McSorley was passed over in the 1981 and 1982 NHL drafts, allowing him to sign a contract with the Pittsburgh Penguins as a free agent. McSorley made his debut on October 8, 1983, and had his first career NHL fight against Tom Laidlaw of the New York Rangers, 3 minutes into the game. On Januray20th 1984, McSorley scored against Steve Weeks of the New York Rangers for his first career NHL goal. He finished the season with 2 goals, 9 points and 224 PIM in 74 games. Marty started the 1984-85 season, the Penguins' Mario Lemieux era, with the club but was sent down after a month. He finished the season playing 15 games, 0 points and 15 PIM.
Marty's big break came the following offseason when he was traded as part of a package to the Edmonton Oilers for goalie Gilles Meloche. Marty joined Dave Semenko and Kevin McClelland as a Wayne Gretzky bodyguard. On January 2nd, 1986 against the Calgary Flames, McSorley and McClelland combined for a unique Gordie Howe Hat Trick. They both achieved Gordie Howe Hat Tricks, from the same plays. McSorley and McClelland had an assist on the other's goal, and then both got fighting majors at the same time during a line brawl. McSorley spent the next three seasons with the Oilers, wining Stanley Cups in 1987 and 1988. During his time with the Oilers, McSorley was often employed as a winger.
When Gretzky was traded to the Los Angeles Kings in August of 1988, his bodyguard, McSorley was part of the package. McSorley had his best seasons in Los Angeles. He led the league in +/- in 1990-91 with a +48, and set career highs in goals, 15 in 89-90 and 92-93, and points, 41pts in 92-93. McSorley had the all-time 5th highest PIM total for a single season in 1992-93, with 399. Marty assisted on Gretzky's record setting 802nd career goal. Unfortunately, McSorley's time with the Kings would end on a low note. With the Kings up one game to none in the series, and also up 2-1 in the game two of the Stanley Cup Finals against the Montreal Canadiens, McSorley was penalized for using an illegal stick. The penalty was called with less than two minutes left in the game. Eric Desjardins scored the game tying goal on the powerplay, and then scored the winner in overtime. The Canadiens swept the rest of series and won the Stanley Cup.
The Kings traded McSorley in the 1993 offseason to the Pittsburgh Penguins for Shawn MacEachern. Several months into the season, the same players returned to their teams as part of a four player trade. McSorley played two seasons with the Kings during his second tour of duty with the team before being traded to the New York Rangers at the 1996 trade deadline. The following offseason McSorley signed with the San Jose Sharks as a free agent. Two seasons later, McSorley made his return to Edmonton, again as a free agent. Marty spent a single season in Edmonton before moving on via free agency to the Boston Bruins.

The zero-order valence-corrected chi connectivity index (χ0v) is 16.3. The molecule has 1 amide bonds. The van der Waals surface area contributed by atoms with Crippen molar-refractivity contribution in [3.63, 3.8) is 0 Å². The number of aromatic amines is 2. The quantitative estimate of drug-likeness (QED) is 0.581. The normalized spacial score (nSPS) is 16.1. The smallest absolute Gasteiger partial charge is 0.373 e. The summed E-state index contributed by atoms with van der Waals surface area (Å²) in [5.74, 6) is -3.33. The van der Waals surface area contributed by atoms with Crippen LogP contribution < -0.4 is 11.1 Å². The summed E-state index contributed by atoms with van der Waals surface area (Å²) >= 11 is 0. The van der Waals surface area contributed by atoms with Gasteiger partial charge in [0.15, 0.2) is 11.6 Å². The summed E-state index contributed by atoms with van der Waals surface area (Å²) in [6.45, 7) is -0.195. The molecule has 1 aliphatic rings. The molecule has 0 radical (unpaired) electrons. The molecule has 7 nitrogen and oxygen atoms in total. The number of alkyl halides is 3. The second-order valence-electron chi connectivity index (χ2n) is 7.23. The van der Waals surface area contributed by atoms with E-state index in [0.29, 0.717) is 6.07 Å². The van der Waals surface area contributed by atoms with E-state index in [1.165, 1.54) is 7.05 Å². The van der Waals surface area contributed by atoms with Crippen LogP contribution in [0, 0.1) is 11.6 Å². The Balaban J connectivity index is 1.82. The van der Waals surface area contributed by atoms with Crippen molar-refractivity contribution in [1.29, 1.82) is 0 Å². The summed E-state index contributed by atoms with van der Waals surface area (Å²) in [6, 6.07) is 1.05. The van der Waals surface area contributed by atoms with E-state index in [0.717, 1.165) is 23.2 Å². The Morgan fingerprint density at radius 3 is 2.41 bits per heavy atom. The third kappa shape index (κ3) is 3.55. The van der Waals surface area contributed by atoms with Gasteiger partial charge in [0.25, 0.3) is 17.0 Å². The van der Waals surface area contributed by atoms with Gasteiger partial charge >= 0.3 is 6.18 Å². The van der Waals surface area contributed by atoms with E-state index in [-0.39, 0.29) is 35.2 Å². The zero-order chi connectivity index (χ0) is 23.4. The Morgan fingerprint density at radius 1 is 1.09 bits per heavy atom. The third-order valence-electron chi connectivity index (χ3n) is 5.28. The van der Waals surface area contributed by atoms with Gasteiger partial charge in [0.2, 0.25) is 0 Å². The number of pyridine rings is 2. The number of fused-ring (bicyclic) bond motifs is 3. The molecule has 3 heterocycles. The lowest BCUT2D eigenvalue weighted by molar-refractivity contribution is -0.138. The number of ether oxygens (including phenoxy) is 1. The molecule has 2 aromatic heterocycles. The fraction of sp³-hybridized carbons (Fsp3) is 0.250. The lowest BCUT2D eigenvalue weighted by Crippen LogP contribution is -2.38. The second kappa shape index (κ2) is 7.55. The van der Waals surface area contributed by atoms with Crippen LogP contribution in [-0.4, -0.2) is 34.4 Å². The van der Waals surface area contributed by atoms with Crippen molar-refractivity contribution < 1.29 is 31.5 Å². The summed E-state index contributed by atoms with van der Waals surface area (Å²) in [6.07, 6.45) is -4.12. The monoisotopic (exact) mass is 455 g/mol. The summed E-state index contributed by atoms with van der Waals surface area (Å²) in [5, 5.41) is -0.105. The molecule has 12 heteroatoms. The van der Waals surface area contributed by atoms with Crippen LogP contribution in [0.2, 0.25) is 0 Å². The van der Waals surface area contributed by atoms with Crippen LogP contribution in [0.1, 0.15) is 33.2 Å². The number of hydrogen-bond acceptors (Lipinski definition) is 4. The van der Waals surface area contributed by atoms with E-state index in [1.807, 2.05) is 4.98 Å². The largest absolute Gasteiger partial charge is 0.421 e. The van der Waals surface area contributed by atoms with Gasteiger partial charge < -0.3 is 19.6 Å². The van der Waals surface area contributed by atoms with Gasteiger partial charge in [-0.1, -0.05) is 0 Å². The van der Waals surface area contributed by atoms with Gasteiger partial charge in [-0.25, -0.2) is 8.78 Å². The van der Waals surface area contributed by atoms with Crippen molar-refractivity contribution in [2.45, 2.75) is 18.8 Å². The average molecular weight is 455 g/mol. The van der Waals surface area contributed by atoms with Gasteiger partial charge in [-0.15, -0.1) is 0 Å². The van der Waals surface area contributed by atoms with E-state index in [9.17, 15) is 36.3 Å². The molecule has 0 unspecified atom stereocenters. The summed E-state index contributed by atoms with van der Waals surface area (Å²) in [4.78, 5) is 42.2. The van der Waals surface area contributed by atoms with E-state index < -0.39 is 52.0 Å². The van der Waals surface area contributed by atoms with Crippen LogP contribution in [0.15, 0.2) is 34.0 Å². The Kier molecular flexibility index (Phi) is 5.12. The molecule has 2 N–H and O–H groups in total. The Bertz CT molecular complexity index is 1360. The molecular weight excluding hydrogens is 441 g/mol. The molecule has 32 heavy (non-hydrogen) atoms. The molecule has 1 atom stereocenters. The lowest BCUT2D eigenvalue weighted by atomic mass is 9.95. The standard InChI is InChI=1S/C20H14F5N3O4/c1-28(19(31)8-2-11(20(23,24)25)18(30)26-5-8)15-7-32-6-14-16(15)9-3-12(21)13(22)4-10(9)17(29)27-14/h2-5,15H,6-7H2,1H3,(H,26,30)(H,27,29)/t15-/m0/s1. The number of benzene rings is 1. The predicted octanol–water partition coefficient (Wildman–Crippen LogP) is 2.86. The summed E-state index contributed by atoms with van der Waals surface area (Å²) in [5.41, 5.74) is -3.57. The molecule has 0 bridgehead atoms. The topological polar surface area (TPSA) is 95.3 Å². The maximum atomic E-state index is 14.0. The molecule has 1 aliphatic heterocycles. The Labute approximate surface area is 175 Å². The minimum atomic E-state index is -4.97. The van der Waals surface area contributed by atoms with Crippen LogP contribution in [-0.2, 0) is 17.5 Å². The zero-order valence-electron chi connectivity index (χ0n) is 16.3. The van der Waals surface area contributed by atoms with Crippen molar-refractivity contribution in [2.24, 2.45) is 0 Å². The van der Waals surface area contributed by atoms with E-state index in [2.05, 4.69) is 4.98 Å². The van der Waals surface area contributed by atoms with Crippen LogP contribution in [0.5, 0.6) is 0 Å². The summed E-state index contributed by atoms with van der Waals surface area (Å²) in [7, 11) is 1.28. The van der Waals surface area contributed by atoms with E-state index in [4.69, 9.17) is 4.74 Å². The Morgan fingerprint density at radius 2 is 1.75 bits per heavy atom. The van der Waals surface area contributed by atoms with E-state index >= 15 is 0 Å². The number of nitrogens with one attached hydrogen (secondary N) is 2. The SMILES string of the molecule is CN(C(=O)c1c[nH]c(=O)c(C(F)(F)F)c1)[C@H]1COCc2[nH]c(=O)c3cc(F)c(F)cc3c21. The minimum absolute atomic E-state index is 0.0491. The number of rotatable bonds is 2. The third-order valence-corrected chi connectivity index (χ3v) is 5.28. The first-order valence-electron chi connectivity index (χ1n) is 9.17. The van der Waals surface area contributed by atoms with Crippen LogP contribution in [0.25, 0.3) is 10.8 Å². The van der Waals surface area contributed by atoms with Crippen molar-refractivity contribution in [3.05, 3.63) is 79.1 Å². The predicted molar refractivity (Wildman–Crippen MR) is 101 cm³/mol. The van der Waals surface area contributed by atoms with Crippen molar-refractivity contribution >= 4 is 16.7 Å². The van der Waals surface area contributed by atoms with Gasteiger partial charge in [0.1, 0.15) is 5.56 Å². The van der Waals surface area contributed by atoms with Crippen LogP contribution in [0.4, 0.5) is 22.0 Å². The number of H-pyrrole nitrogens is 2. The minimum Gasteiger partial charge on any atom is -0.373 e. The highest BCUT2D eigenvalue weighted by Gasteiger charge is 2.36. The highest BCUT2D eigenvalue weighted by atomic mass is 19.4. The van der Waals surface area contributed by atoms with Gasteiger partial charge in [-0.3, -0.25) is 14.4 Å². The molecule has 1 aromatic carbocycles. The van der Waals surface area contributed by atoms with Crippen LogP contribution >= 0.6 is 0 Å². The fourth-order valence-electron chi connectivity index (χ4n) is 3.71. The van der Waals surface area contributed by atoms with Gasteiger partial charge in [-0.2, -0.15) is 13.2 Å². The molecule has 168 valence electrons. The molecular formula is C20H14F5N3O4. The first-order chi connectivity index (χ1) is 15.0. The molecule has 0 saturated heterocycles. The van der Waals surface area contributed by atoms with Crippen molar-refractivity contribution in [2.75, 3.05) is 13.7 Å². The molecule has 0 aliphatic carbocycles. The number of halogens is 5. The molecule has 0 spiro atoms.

On February 21st, 2000, McSorley played his last NHL game. McSorley and Donald Brashear were regular combatants, having fought against each other six times during their careers. McSorley and Brashear had a fight in the 1st period of the Bruins and Vancouver Canucks games of February 21st. McSorley attempted to start another fight with Brashear a few times during the game, but Brashear did not want to fight. As the game was able to come to an end, a 5-2 loss for the Bruins, McSorley followed Brashear up the ice looking for a fight, as Brashear continued to skate away from McSorley, Marty slashed Brashear on the side of the head. The slash, combined with his head hitting the ice, knocked Brashear out. Brashear missed 20 games due to injury, while McSorley was suspended for the remainder of the season, 23 games, and play-offs.
McSorley was also charged by the RCMP for assault with a weapon. McSorley claimed he was trying to hit Brashear on the shoulder and not the head. McSorley was found guily and given a 18 month conditional discharge. After the trial, the NHL increased McSorley's suspension to a full year, ending on February 21, 2001. It is the longest suspension for an on-ice incident in NHL history. The suspension was honoured by the IIHF as McSorley attempted but failed to gain employment overseas in 2000. McSorley joined the Grand Rapids Griffiths of the IHL in February of 2001, and was ejected for fighting in his first game. Marty retired at the end of the season.
McSorley was a tough competitor and a good teammate. He played with three franchises twice, Penguins, Oilers, Kings, showing he was welcomed back by his teams. Although McSorley has the fourth highest total career PIM in history, 3381, he was more than just a goon. Unfortunately, McSorley will be best remembered for his illegal stick and slash to Brashear's head.
Marty's rookie card was part of the 1987-88 OPC set. His next cards wouldn't be until the 1990 junk wax explosion. I am not a big fan of the 87-88 picture used for McSorley as it is a warm-up picture, sans helmet. Although McSorley was also know for his blonde surfer's haircut during his career. So I did up a quick 86-87 OPC for Marty with an action shot.
|1986-87 OPC Marty McSorley|
|1984-85 OPC #402 Marty McSorley (RC)|
|1984-85 OPC #402 Marty McSorley|